Inglis House in downtown Philadelphia supports nearly 300 residents, all in wheelchairs due to severe neurodegenerative physical disabilities resulting in paraplegia and quadriplegia. Naturally, dining in such a facility requires a specialized approach as the majority of the residents cannot feed themselves without assistance.
Beyond that is the psychological factor of being debilitated, which affects how residents approach dining. And that is why Inglis House has embarked on a major remodel program that will see the successive conversion of its congregate dining rooms into a “household model” approach that promotes “little neighborhoods” within the facility with more flexibility in dining hours and more inviting decor, says Thomas Cooley, MA, RD, who is director of dining experience for Inglis.
“We do have six dining rooms, but half the people still receive trays in their rooms at lunch and dinner when they have the option, if they are able, of coming down to the dining rooms,” Cooley explains [everyone receives a tray at breakfast because they all have to be gotten out of bed in the morning and that can’t be done quickly enough to make a dining room breakfast service practical].
“Most of the people who stay in their rooms are actually my highest functioning people,” Cooley adds. “They’re not depressed. They’re there because their co-residents require so much care and they’re so debilitated that it’s not fun for them to be in the dining room. They’d rather be working on their computers or watching TV or doing things in their room instead of being around everybody who’s receiving care and being fed by hand.”
Cooley hopes the new household model of dining will help change that. For one thing, it will allow residents to come down for the meals in a larger window so that the attendance is more spaced out. Currently, there are small daypart windows that essentially force everyone into the dining rooms at the same time.
“We are doing a pilot on one of the six units and over the next three years we’ll be doing all six of the units,” he says. “We’ve already finished our design work with our designer and architect.” One goal of the design works to make each dining area more distinctive and welcoming.
Colors, flooring, window treatments and style of service will change more than anything, he says. "Each dining room will have different colored table cloths, different china, different stations on the radio and watch different TV shows. Each is chosen by the neighborhood members. Then my team and I will try to tailor the menus to the preferences of each distinct group. There are amazing differences is the choice of flavored coffees and smoothies for example."
Cooley, a veteran of healthcare foodservice whose resume includes stops at Temple University Hospital and Cooper Hospital in Camden, NJ, had been working as a consultant when Inglis approached him two years ago to help the institution transition its foodservice from contract to self-operation.
“They knew how hard the culture change was going to be so they decided to hire me outright to get the transition done,” he says.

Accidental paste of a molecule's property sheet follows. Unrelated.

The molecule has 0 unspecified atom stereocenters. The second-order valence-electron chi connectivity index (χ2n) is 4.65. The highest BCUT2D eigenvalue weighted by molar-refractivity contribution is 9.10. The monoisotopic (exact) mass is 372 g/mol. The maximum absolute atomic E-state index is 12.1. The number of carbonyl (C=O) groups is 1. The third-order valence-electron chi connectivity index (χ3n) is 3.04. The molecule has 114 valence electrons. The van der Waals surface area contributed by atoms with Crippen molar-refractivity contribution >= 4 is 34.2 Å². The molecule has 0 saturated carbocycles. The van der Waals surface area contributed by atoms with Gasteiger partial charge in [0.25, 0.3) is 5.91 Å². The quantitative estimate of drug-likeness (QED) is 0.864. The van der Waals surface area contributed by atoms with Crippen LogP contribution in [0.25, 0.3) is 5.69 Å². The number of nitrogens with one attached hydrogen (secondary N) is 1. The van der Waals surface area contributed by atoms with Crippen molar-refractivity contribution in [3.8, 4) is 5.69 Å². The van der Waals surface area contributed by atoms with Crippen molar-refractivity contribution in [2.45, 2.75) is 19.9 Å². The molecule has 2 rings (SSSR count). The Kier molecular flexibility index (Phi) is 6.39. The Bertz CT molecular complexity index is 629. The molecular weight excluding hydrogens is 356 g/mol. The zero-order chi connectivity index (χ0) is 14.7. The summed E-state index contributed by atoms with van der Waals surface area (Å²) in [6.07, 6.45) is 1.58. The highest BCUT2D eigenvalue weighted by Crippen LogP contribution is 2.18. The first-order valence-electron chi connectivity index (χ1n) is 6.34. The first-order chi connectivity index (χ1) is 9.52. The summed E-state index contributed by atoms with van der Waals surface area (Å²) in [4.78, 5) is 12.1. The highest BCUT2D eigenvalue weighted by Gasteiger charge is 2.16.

Initially, Cooley had adopted the menu served by the contractor but has since been slowly changing and enhancing it. It’s a challenge because the four-week cycle must accommodate a patient population that ranges from age 19 to age 90 and is a mix of demographic backgrounds, from inner city residents to those coming from suburbs and small towns. Almost all are on Medicare or Medicaid.
“We’re a magnet for multiple sclerosis patients from all over,” Cooley says. “Although we’re based in downtown Philadelphia, we serve most of the states from the Eastern Seaboard.“
The condition of the patients poses several food-related problems.
For one thing, because they are paralyzed, the residents tend to develop bed sores, which necessitates more protein in the diet, Cooley says.
Weight gain is another issue, especially since it is difficult for multiple sclerosis sufferers to exercise sufficiently. Meanwhile, degeneration of nerve tissue due to MS also causes patients to lose their ability to maintain and monitor their body temperatures.
“As a result some are either cold all the time or hot all the time, and that seems to burn a lot of calories,” Cooley says. “In addition, sometimes they lose the nerves in the tongue and the ability to taste, so I have people really hooked on junk food because they can still taste the extreme salty and sweet flavors, but not the more subtle flavors in the more nutritious foods.”
A little less than half of the residents can feed themselves, so certified nursing assistants provide help. From the food production standpoint, the biggest issue is to provide attractive ground, pureed and thickened alternatives because many residents lose the swallowing reflex as their condition worsens.
“We have one of those Robot Coupe Blixers and make a lot of our own purees,” Cooley says. “While we buy all the thickened beverages we can, we also stock powdered thickeners to thicken soft drinks, apple cider and other drinks [even including beer]. We’re going through that culture change where we’re trying to make it as even for everyone as we can so they can have the same things if they choose.”
On the positive side, Cooley has found that the residents of Inglis House are highly motivated to engage with the dining department about menus.
“Paralyzed people have a lot of time to just think about their next meal, so I have much higher participation on my dining committee than most LTCs,” Cooley explains. “People really want to come in if they have an axe to grind and tell me what they want and what we can do for them. So we do more things off the menu, things for specific people, than most places, to please them. This is their home, where they live, and we want it to be as pleasant and comfortable as possible.”